This national monument is the world's third-longest cave and might move up the list to the top spot if cavers keep discovering new passages along its 164-mile maze. Jewel Cave doesn't wow with stalagmites or stalactites; the sparkle is what draws most visitors. Much of this showy cave resembles a giant geode: rough on the outside, streaked with white crystals and full of glistening surprises inside. The "jewels" are actually calcite; nailhead calcite composes the nubby, rough walls that look like coral; dogtooth spar provides the pockets of pretty crystals. A sacrificial rock at the beginning of the tour lets visitors feel the cut-glass texture of the stones. One of the defining features looks nothing like a jewel, but is instead called bacon, a wavy, amber-stripe formation close to four feet long and beautifully backlit.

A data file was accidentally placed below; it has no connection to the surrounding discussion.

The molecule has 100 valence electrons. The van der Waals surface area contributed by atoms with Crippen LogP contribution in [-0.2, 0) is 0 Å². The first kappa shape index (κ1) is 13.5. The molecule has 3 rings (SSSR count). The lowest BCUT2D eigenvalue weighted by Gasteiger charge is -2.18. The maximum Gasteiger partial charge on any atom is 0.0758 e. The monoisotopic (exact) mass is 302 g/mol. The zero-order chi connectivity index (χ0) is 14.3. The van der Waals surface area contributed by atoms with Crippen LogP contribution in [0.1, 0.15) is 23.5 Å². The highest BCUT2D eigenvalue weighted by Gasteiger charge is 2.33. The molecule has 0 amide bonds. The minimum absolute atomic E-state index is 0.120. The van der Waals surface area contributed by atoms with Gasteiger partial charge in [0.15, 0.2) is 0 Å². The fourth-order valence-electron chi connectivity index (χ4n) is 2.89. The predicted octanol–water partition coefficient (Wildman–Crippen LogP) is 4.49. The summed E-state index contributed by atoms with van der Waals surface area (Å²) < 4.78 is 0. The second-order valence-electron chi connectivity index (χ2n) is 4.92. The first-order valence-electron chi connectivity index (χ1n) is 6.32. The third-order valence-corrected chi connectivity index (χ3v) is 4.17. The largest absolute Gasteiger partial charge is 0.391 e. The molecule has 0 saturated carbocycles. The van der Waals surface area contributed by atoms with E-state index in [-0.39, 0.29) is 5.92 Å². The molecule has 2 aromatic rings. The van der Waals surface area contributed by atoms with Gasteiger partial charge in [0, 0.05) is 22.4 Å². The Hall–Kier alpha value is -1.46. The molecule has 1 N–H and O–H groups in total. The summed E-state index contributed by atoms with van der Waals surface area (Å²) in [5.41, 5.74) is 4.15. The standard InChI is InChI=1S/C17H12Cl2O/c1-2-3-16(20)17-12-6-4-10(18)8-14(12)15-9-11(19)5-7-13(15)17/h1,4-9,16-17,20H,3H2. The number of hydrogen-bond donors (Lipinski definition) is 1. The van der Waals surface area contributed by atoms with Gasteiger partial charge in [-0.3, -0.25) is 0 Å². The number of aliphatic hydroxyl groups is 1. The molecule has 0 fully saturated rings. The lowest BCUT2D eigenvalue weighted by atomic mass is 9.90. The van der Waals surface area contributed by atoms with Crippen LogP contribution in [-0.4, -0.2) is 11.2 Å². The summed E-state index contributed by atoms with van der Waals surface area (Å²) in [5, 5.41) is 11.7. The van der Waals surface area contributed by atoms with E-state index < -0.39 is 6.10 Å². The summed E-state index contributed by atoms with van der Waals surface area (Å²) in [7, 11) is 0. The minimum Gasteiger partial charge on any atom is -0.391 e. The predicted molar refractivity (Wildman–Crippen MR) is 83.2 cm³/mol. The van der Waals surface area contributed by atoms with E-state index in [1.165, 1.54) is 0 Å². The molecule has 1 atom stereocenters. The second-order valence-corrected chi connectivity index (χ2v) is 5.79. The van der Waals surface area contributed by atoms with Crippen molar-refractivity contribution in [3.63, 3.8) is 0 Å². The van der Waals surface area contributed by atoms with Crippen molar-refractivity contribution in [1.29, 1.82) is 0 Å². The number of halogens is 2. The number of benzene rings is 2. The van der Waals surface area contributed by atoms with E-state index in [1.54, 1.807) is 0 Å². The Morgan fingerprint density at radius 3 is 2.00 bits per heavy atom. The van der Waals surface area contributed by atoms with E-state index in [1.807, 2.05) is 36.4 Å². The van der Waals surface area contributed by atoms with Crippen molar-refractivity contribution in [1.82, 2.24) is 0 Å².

Elevators zip guests about 300 feet down into the 49-degree cavern (be prepared for a humid, moldy smell when you first step out of the doors that quickly disappears once you move into the cave). Ranger-guided tour options range from a 20-minute Discovery ($4 adult admission) to hours-long strenous get-muddy Wild Caving adventures ($27, age 16 and over only). Each tour builds in time to gape at the sights, take photos and briefly experience absolute darkness when all the lights go out.